Ever since the Dangerous Dogs Act was passed in 1991, there have been complaints that it missed the point, that banning specific fighting breeds glossed over owners' responsibility for – and formative role in – their pets' behaviour.
The law has certainly not been effective at protecting the public from vicious dogs. Not only does the number of attacks continue to rise, reaching more than 1,000 last year, but the growing fashion for "weapon dogs" as status symbols, particularly in cities, can only make matters worse.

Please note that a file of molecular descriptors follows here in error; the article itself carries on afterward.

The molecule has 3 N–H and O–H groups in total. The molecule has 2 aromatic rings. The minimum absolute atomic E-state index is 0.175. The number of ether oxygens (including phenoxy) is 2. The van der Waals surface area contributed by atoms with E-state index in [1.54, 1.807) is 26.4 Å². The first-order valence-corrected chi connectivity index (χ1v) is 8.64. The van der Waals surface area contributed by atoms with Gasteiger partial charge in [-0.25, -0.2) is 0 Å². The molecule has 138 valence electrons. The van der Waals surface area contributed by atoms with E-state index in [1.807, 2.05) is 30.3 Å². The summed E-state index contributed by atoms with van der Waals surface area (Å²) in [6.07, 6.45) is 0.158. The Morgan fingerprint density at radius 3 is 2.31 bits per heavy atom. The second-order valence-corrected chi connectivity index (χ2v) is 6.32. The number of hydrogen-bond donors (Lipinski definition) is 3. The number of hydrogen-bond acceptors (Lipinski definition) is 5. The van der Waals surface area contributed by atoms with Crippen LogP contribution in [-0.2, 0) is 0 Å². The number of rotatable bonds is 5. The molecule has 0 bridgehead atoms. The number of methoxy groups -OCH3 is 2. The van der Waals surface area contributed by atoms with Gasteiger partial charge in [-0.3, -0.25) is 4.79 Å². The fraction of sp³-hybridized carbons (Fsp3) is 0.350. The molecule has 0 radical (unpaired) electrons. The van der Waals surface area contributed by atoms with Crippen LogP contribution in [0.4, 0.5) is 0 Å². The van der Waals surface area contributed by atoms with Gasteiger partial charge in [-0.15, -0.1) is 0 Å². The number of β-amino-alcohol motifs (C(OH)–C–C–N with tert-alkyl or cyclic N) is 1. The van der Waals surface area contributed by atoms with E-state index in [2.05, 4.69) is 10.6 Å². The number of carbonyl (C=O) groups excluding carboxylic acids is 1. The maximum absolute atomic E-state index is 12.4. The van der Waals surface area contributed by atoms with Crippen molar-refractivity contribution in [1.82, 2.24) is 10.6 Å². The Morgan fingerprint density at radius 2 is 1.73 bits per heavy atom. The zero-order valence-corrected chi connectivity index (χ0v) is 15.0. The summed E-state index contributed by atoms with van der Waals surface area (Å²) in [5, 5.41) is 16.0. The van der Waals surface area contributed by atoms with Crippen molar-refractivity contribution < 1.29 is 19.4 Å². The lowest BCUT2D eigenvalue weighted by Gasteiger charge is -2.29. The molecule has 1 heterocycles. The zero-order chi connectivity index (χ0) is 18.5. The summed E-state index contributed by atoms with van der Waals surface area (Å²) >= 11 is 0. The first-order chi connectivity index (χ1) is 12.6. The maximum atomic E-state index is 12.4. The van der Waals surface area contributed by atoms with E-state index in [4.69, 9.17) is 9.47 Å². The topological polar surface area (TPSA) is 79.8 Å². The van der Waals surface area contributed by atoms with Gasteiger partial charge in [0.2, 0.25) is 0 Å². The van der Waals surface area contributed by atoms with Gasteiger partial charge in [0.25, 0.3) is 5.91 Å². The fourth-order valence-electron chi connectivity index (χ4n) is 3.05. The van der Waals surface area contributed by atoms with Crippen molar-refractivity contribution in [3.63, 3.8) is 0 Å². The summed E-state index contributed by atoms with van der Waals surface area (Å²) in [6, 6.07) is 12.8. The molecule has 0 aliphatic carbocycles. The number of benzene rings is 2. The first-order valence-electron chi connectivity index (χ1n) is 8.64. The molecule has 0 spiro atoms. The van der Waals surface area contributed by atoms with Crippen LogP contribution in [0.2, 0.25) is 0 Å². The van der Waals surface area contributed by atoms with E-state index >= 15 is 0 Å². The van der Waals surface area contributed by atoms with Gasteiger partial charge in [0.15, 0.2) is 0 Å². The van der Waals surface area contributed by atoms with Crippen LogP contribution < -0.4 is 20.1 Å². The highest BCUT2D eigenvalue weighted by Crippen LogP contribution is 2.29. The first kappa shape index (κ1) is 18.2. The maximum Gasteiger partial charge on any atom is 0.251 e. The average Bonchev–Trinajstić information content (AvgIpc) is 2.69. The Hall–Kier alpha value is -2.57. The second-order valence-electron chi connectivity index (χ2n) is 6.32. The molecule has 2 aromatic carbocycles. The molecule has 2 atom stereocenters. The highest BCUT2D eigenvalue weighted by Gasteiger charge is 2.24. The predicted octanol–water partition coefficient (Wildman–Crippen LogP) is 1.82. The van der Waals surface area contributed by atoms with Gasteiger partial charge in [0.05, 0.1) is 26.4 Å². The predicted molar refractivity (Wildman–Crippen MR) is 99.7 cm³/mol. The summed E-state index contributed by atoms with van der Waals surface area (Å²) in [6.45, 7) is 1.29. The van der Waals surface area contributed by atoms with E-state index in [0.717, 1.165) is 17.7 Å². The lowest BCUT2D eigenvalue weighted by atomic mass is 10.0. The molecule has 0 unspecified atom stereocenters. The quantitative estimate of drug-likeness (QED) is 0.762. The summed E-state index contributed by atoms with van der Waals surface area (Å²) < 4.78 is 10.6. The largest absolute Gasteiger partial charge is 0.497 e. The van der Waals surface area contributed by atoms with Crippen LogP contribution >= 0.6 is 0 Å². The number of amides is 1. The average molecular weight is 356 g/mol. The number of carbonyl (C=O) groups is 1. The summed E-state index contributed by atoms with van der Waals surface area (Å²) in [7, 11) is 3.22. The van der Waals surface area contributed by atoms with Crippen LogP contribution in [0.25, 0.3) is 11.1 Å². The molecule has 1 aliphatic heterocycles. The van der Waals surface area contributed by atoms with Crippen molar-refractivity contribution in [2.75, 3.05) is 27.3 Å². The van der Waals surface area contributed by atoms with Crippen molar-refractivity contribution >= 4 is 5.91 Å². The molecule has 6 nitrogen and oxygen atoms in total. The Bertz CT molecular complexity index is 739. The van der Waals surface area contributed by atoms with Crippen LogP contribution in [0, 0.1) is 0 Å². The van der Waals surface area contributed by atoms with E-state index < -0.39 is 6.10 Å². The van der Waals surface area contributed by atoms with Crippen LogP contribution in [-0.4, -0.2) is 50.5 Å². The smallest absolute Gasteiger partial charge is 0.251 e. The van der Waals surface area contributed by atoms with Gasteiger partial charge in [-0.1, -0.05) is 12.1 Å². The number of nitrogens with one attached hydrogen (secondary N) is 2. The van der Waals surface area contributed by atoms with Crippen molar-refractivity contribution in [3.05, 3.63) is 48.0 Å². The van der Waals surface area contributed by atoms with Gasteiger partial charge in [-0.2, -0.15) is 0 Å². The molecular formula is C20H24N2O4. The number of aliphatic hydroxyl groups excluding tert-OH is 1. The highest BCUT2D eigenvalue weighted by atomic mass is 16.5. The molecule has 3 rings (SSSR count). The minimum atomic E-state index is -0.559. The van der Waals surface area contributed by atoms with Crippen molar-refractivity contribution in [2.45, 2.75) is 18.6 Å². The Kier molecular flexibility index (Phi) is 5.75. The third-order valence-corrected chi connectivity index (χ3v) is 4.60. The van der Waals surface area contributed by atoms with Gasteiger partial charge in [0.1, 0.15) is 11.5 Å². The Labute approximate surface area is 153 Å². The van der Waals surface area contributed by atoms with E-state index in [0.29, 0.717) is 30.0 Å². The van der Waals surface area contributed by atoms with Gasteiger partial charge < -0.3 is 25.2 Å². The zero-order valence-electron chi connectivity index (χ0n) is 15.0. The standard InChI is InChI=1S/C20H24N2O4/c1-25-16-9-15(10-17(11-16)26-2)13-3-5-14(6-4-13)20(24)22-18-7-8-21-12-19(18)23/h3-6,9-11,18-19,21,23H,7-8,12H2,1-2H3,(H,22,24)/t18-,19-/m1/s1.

So proposed sentencing guidelines specifying up to two years in jail for the owners of dogs, of whatever breed, that cause harm when dangerously out of control are to be supported. Even more so as both the dogs' training, and the owners' efforts to control the animal, are to be taken into account. The only regret is that such clarifications have taken two decades to produce.Reuse content